(less than 1% of the population
at the 2017 Census)
|Regions with significant populations|
|Related ethnic groups|
|Afro-Latin Americans, Africans|
War of Independence
A specific group of blacks in Chilean history are the members of the 8th Regiment of The Andean Liberation Army that fought the Spaniards in Chacabuco. That was the Army organized in Argentinian territory and led by San Martin to liberate Chile and later allow the liberation of Peru. San Martin demanded black slaves as contribution to the Liberation Army by the Mendoza landowners, because in his opinion blacks were the only people capable of participating in the infantry component of the Army, and included them in the forces commanded later by O'Higgins. They were included in the Andean Liberation Army and received their freedom after the crossing of the Andes and the fight against the Spaniards. As members of the infantry they were exposed to higher risks during battle. This episode of the history of Chile is very seldom mentioned and the group of blacks has never received any recognition for their contribution to the liberation of Chile.[page needed]
Ban of slavery
Chile banned slavery in 1811 through the "Liberty of womb" law made by Manuel de Salas, seven years after he had read the following announcement in a newspaper: "For sale: 22 to 24-year-old mulatto, nice condition, good price." Thanks to this ban, dictated in 1823, Chile became the second country in Latin America to prohibit slavery, after Haiti.
Despite the gradual emancipation of most black slaves in Chile, slavery continued along the Pacific coast of South America throughout the 19th century, as Peruvian slave traders kidnapped Polynesians, primarily from the Marquesas Islands and Easter Island, and forced them to perform physical labour in mines and in the guano industry of Peru and Chile.
Annexation of Arica
Finally, there was one more event that added the African inheritance to the Chilean blood. When the city of Arica was finally integrated to Chile, in 1929, a lot of Afro-descendants began living under the Chilean law. They are part of the "Black Arica", and they work daily to promote their traditions and culture, proving that their influence goes beyond the "cueca" or "zamacueca".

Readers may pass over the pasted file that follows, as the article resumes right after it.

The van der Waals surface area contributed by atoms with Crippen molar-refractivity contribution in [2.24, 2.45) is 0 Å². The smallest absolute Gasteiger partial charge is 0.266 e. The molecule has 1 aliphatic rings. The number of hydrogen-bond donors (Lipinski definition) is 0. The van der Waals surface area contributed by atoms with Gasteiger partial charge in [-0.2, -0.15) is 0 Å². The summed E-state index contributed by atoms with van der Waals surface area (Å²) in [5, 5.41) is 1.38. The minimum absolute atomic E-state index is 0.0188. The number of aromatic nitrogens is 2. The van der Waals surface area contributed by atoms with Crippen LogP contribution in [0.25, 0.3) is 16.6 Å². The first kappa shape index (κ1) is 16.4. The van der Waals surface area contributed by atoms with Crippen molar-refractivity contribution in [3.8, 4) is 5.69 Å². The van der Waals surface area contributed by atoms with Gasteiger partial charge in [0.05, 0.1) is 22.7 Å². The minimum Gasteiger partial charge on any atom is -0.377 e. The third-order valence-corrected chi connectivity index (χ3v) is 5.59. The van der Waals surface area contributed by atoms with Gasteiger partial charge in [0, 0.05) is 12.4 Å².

- Occupé Bayenga, footballer (Congolese naturalized Chilean)
- Jean Beausejour, Birmingham FC footballer (Haitian father)
- Junior Fernandes, Universidad de Chile footballer (Afro-Brazilian parents)
- Dominique Lattimore, model (African-American father)
- Juan David Rodríguez, singer (Cape Verdean great grandfather)
- Juan "Chocolate" Rodríguez, musician (Cape Verdean grandfather)
- Marta Salgado, activist for Afro-Chilean rights
Afro-Chileans in fiction
- "RESULTADOS CENSO 2017" (PDF). RESULTADOS DEFINITIVOS CENSO 2017. National Statistics Institute. 1 January 2018. Retrieved 18 January 2017.
- Barros Arana, Diego (1999). Historia General de Chile: La Colonia, de 1610 a 1700 [General History of Chile: The Colony from 1610 to 1700] (PDF) (in Spanish). 5. University of Santiago de Chile Research Centre. ISBN 956-11-1550-6. Retrieved 11 October 2016.
- "The Antislavery Movement". The Columbia Electronic Encyclopedia (6th ed.). Columbia University Press. 2012. Retrieved 11 October 2016.
- Rioseco, Virginia. "Oro Negro Foundation:Afro descendants organize themselves". nuestro.cl. Archived from the original on 1 February 2015.